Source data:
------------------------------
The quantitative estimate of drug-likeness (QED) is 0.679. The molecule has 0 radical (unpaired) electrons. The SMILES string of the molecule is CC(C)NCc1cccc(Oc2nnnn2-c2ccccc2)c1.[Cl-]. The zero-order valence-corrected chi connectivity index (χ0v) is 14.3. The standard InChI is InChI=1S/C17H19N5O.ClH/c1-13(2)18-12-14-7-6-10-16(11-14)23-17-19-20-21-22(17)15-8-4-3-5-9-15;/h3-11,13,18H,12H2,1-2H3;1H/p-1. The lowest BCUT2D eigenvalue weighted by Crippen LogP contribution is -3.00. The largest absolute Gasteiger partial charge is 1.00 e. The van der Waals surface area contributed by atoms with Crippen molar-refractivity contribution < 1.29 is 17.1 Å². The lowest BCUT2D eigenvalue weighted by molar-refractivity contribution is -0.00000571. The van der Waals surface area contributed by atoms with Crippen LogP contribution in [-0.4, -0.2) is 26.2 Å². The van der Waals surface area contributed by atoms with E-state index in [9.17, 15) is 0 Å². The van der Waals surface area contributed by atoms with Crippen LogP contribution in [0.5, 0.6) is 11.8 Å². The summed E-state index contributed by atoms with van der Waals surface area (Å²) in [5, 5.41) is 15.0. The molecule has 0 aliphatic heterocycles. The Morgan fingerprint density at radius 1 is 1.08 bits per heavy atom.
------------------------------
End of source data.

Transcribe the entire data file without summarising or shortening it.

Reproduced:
The quantitative estimate of drug-likeness (QED) is 0.679. The molecule has 0 radical (unpaired) electrons. The SMILES string of the molecule is CC(C)NCc1cccc(Oc2nnnn2-c2ccccc2)c1.[Cl-]. The zero-order valence-corrected chi connectivity index (χ0v) is 14.3. The standard InChI is InChI=1S/C17H19N5O.ClH/c1-13(2)18-12-14-7-6-10-16(11-14)23-17-19-20-21-22(17)15-8-4-3-5-9-15;/h3-11,13,18H,12H2,1-2H3;1H/p-1. The lowest BCUT2D eigenvalue weighted by Crippen LogP contribution is -3.00. The largest absolute Gasteiger partial charge is 1.00 e. The van der Waals surface area contributed by atoms with Crippen molar-refractivity contribution < 1.29 is 17.1 Å². The lowest BCUT2D eigenvalue weighted by molar-refractivity contribution is -0.00000571. The van der Waals surface area contributed by atoms with Crippen LogP contribution in [-0.4, -0.2) is 26.2 Å². The van der Waals surface area contributed by atoms with E-state index in [9.17, 15) is 0 Å². The van der Waals surface area contributed by atoms with Crippen LogP contribution in [0.5, 0.6) is 11.8 Å². The summed E-state index contributed by atoms with van der Waals surface area (Å²) in [5, 5.41) is 15.0. The molecule has 0 aliphatic heterocycles. The Morgan fingerprint density at radius 1 is 1.08 bits per heavy atom.